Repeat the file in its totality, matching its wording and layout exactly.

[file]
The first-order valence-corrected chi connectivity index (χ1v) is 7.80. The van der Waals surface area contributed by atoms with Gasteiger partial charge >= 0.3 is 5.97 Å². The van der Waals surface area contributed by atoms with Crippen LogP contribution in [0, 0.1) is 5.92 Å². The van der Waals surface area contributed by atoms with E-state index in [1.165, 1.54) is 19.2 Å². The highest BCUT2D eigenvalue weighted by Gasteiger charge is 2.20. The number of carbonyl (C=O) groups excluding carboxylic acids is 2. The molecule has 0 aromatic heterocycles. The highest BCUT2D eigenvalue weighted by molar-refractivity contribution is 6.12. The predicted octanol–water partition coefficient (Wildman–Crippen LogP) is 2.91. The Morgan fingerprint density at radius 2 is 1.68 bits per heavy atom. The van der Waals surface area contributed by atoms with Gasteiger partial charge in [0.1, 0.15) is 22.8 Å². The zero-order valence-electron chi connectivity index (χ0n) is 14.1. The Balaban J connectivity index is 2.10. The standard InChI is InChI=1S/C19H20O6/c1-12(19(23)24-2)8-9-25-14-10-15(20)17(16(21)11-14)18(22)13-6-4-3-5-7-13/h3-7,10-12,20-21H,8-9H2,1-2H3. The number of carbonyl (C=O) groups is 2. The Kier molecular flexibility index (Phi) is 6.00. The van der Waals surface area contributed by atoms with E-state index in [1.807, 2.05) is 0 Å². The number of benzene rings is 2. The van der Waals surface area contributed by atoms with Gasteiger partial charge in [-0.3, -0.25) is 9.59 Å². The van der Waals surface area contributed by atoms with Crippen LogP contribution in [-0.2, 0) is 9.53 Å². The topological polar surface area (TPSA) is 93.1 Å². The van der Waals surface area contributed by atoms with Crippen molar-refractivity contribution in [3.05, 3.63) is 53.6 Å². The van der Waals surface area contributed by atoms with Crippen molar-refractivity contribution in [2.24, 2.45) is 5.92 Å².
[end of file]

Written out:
The first-order valence-corrected chi connectivity index (χ1v) is 7.80. The van der Waals surface area contributed by atoms with Gasteiger partial charge >= 0.3 is 5.97 Å². The van der Waals surface area contributed by atoms with Crippen LogP contribution in [0, 0.1) is 5.92 Å². The van der Waals surface area contributed by atoms with E-state index in [1.165, 1.54) is 19.2 Å². The highest BCUT2D eigenvalue weighted by Gasteiger charge is 2.20. The number of carbonyl (C=O) groups excluding carboxylic acids is 2. The molecule has 0 aromatic heterocycles. The highest BCUT2D eigenvalue weighted by molar-refractivity contribution is 6.12. The predicted octanol–water partition coefficient (Wildman–Crippen LogP) is 2.91. The Morgan fingerprint density at radius 2 is 1.68 bits per heavy atom. The van der Waals surface area contributed by atoms with Gasteiger partial charge in [0.1, 0.15) is 22.8 Å². The zero-order valence-electron chi connectivity index (χ0n) is 14.1. The Balaban J connectivity index is 2.10. The standard InChI is InChI=1S/C19H20O6/c1-12(19(23)24-2)8-9-25-14-10-15(20)17(16(21)11-14)18(22)13-6-4-3-5-7-13/h3-7,10-12,20-21H,8-9H2,1-2H3. The number of carbonyl (C=O) groups is 2. The Kier molecular flexibility index (Phi) is 6.00. The van der Waals surface area contributed by atoms with E-state index in [1.807, 2.05) is 0 Å². The number of benzene rings is 2. The van der Waals surface area contributed by atoms with Gasteiger partial charge in [-0.3, -0.25) is 9.59 Å². The van der Waals surface area contributed by atoms with Crippen LogP contribution in [-0.2, 0) is 9.53 Å². The topological polar surface area (TPSA) is 93.1 Å². The van der Waals surface area contributed by atoms with Crippen molar-refractivity contribution in [3.05, 3.63) is 53.6 Å². The van der Waals surface area contributed by atoms with Crippen molar-refractivity contribution in [2.24, 2.45) is 5.92 Å².